At any age, stress is a part of life. Young and old alike have to face difficult situations and overcome obstacles. While young adults struggle to establish a career, achieve financial security, or juggle work and family demands, older people may face failing health or dwindling finances — or simply the challenges of retaining their independence. Unfortunately, the body’s natural defenses against stress gradually break down with age. But you don’t have to give in to stress just because you’re no longer young.
Many seniors still manage to sail through their later years. “Successful agers” tend to have a few things in common: They stay connected to friends and family, they exercise and keep active, and, above all, they find ways to both reduce and manage the stress in their lives.
The stress alarm
Stress comes in two basic flavors, physical and emotional — and both can be especially taxing for older people. The impacts of physical stress are clear. As people reach old age, wounds heal more slowly and colds become harder to shake. A 75-year-old heart can be slow to respond to the demands of exercise. And when an 80-year-old walks into a chilly room, it will take an extra-long time for her body temperature to adjust.
Emotional stress is more subtle, but if it’s chronic, the eventual consequences can be as harmful. At any age, stressed-out brains sound an alarm that releases potentially harmful hormones such as cortisol and adrenaline. Ideally, the brain turns down the alarm when stress hormones get too high.
Stress hormones provide energy and focus in the short term, but too much stress over too many years can throw a person’s system off balance. Overloads of stress hormones have been linked to many health problems, including heart disease, high blood pressure, and weakened immune function. For older people already at heightened risk for these illnesses, managing stress is particularly important.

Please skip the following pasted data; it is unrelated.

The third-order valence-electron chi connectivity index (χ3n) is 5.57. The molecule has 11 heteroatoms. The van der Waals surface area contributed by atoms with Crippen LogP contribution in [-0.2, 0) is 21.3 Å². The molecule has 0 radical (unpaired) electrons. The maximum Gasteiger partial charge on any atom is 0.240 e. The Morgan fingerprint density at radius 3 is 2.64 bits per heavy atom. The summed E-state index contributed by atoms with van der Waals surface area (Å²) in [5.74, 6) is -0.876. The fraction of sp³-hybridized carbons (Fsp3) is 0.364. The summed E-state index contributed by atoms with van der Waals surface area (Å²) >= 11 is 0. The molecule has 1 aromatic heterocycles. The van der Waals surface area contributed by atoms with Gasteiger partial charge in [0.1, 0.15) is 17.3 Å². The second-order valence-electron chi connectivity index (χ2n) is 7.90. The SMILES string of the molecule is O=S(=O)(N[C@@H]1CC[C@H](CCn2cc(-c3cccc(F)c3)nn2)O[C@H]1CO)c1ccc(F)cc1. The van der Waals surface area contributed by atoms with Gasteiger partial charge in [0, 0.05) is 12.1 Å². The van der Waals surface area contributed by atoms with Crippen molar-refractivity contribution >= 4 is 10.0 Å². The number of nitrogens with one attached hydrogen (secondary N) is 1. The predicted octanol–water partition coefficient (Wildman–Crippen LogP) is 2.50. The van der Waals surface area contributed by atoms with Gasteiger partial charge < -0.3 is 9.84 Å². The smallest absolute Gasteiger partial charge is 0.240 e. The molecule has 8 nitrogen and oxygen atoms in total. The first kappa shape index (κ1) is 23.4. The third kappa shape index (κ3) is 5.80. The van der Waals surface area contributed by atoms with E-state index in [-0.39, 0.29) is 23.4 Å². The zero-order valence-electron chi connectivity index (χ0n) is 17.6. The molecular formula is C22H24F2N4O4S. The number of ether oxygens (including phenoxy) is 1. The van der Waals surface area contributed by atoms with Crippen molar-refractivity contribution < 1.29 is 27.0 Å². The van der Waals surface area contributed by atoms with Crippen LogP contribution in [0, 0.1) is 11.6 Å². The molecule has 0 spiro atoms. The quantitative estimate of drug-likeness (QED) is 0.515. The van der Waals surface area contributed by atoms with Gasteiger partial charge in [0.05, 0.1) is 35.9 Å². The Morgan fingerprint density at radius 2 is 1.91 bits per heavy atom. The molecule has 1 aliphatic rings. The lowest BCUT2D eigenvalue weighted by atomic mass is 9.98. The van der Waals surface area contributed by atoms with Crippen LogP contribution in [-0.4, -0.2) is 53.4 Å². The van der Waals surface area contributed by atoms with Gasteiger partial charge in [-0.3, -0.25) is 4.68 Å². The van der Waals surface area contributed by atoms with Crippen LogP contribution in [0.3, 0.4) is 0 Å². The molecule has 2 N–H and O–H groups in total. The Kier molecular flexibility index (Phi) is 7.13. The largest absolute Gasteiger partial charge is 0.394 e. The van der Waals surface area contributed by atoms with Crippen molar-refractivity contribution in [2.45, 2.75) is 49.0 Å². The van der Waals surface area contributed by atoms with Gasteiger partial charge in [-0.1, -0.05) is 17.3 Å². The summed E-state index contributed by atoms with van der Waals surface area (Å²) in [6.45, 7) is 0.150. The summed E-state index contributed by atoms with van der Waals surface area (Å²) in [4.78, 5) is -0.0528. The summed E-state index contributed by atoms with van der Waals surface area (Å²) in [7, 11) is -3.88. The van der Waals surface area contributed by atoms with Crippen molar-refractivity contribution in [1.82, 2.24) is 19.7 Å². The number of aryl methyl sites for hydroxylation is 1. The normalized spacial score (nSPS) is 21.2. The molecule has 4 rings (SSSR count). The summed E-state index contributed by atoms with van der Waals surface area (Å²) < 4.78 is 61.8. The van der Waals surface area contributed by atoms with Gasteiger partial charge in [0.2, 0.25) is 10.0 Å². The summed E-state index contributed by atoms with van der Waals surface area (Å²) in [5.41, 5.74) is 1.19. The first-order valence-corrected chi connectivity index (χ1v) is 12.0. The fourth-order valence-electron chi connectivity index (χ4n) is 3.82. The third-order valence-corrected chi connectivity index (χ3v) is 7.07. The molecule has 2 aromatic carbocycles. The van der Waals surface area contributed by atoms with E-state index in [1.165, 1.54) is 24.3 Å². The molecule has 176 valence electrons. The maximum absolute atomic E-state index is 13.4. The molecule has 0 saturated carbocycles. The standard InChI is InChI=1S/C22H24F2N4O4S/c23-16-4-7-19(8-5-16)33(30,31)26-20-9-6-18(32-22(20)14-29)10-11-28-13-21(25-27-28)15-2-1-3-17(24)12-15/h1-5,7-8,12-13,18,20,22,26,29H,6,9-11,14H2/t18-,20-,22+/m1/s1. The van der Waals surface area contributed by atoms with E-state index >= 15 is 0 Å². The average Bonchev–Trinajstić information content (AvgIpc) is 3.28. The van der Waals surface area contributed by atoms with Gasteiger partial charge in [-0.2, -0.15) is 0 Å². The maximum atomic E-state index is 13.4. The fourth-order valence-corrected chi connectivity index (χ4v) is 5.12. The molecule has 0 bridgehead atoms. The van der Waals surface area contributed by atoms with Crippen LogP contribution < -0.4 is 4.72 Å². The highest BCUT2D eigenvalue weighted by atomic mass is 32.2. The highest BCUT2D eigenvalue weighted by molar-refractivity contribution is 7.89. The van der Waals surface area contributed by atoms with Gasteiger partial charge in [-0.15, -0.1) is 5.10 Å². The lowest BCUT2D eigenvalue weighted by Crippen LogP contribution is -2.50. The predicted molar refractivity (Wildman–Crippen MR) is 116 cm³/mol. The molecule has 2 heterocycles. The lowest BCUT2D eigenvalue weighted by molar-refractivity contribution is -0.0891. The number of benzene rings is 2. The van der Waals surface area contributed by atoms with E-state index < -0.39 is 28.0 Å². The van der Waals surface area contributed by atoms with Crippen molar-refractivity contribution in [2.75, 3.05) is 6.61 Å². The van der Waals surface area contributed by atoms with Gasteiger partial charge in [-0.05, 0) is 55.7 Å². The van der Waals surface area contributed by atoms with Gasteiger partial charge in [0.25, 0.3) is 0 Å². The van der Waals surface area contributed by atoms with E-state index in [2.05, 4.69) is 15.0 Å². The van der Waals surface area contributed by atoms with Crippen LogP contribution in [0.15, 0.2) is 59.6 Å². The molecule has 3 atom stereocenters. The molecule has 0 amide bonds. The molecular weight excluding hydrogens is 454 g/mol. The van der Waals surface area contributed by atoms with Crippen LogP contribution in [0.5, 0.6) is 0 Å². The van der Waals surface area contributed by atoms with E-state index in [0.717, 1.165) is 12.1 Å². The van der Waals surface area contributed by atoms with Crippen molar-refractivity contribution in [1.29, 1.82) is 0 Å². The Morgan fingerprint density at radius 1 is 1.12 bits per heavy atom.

Over time, the brain can slowly lose its skills at regulating hormone levels. As a result, older people who feel worried or anxious tend to produce larger amounts of stress hormones, and the alarm doesn’t shut down as quickly. According to a study published in the journal Psychoneuroendocrinology, women are especially susceptible to an overload of stress hormones as they age. The study found that the impact of age on cortisol levels is nearly three times stronger for women than for men.
The flow of stress hormones can be especially hard on older brains in general. According to a report from the University of California at San Francisco, extra cortisol over the years can damage the hippocampus, a part of the brain that’s crucial for storing and retrieving memories. Several studies have found that high cortisol goes hand in hand with poor memory, so we might be able to chalk up certain “senior moments” to stress.
Years of emotional distress may even increase the risk of Alzheimer’s disease. A five-year study of nearly 800 priests and nuns published in the journal Neurology highlighted this potential hazard. The subjects who reported the most stress were twice as likely as the least-stressed subjects to develop the disease.
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Speeding up the clock
Stress doesn’t just make a person feel older. In a very real sense, it can speed up aging. A study published in the Proceedings of the National Academy of Sciences found that stress can add years to the age of individual immune system cells. The study focused on telomeres, caps on the end of chromosomes. Whenever a cell divides, the telomeres in that cell get a little shorter and a little more